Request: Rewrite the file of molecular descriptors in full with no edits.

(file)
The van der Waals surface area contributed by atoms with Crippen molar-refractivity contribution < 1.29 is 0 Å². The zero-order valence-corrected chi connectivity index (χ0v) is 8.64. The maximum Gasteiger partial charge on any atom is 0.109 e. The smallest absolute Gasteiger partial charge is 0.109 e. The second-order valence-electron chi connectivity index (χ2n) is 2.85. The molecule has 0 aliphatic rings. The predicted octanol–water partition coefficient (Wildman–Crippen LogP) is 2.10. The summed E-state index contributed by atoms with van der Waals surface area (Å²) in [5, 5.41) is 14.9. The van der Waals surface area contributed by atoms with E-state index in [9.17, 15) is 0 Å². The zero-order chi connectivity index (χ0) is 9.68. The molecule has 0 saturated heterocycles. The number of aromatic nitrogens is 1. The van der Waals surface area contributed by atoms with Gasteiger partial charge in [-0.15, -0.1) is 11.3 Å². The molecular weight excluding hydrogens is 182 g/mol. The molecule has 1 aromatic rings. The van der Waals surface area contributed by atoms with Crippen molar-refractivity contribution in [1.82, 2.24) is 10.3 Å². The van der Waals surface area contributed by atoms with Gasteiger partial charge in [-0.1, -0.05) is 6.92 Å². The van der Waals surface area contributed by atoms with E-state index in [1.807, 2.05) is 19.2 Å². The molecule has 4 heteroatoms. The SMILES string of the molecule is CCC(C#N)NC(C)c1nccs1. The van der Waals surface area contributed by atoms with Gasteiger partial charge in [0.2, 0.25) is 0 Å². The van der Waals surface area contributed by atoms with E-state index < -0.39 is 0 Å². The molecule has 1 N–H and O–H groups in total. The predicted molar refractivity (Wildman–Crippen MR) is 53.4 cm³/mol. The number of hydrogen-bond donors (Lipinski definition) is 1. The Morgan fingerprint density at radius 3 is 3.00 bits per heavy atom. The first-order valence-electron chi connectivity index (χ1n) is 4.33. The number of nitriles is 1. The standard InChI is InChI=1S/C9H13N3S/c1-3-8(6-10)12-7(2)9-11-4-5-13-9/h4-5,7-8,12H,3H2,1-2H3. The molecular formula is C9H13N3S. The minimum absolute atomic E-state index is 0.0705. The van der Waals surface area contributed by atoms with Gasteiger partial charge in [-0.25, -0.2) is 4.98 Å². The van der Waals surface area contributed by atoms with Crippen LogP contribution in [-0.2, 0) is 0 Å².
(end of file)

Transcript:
The van der Waals surface area contributed by atoms with Crippen molar-refractivity contribution < 1.29 is 0 Å². The zero-order valence-corrected chi connectivity index (χ0v) is 8.64. The maximum Gasteiger partial charge on any atom is 0.109 e. The smallest absolute Gasteiger partial charge is 0.109 e. The second-order valence-electron chi connectivity index (χ2n) is 2.85. The molecule has 0 aliphatic rings. The predicted octanol–water partition coefficient (Wildman–Crippen LogP) is 2.10. The summed E-state index contributed by atoms with van der Waals surface area (Å²) in [5, 5.41) is 14.9. The van der Waals surface area contributed by atoms with E-state index in [9.17, 15) is 0 Å². The zero-order chi connectivity index (χ0) is 9.68. The molecule has 0 saturated heterocycles. The number of aromatic nitrogens is 1. The van der Waals surface area contributed by atoms with Gasteiger partial charge in [-0.15, -0.1) is 11.3 Å². The molecular weight excluding hydrogens is 182 g/mol. The molecule has 1 aromatic rings. The van der Waals surface area contributed by atoms with Crippen molar-refractivity contribution in [1.82, 2.24) is 10.3 Å². The van der Waals surface area contributed by atoms with Gasteiger partial charge in [-0.1, -0.05) is 6.92 Å². The van der Waals surface area contributed by atoms with E-state index in [1.807, 2.05) is 19.2 Å². The molecule has 4 heteroatoms. The SMILES string of the molecule is CCC(C#N)NC(C)c1nccs1. The van der Waals surface area contributed by atoms with Gasteiger partial charge in [0.2, 0.25) is 0 Å². The van der Waals surface area contributed by atoms with E-state index < -0.39 is 0 Å². The molecule has 1 N–H and O–H groups in total. The predicted molar refractivity (Wildman–Crippen MR) is 53.4 cm³/mol. The number of hydrogen-bond donors (Lipinski definition) is 1. The Morgan fingerprint density at radius 3 is 3.00 bits per heavy atom. The first-order valence-electron chi connectivity index (χ1n) is 4.33. The number of nitriles is 1. The standard InChI is InChI=1S/C9H13N3S/c1-3-8(6-10)12-7(2)9-11-4-5-13-9/h4-5,7-8,12H,3H2,1-2H3. The molecular formula is C9H13N3S. The minimum absolute atomic E-state index is 0.0705. The van der Waals surface area contributed by atoms with Gasteiger partial charge in [-0.25, -0.2) is 4.98 Å². The van der Waals surface area contributed by atoms with Crippen LogP contribution in [-0.2, 0) is 0 Å².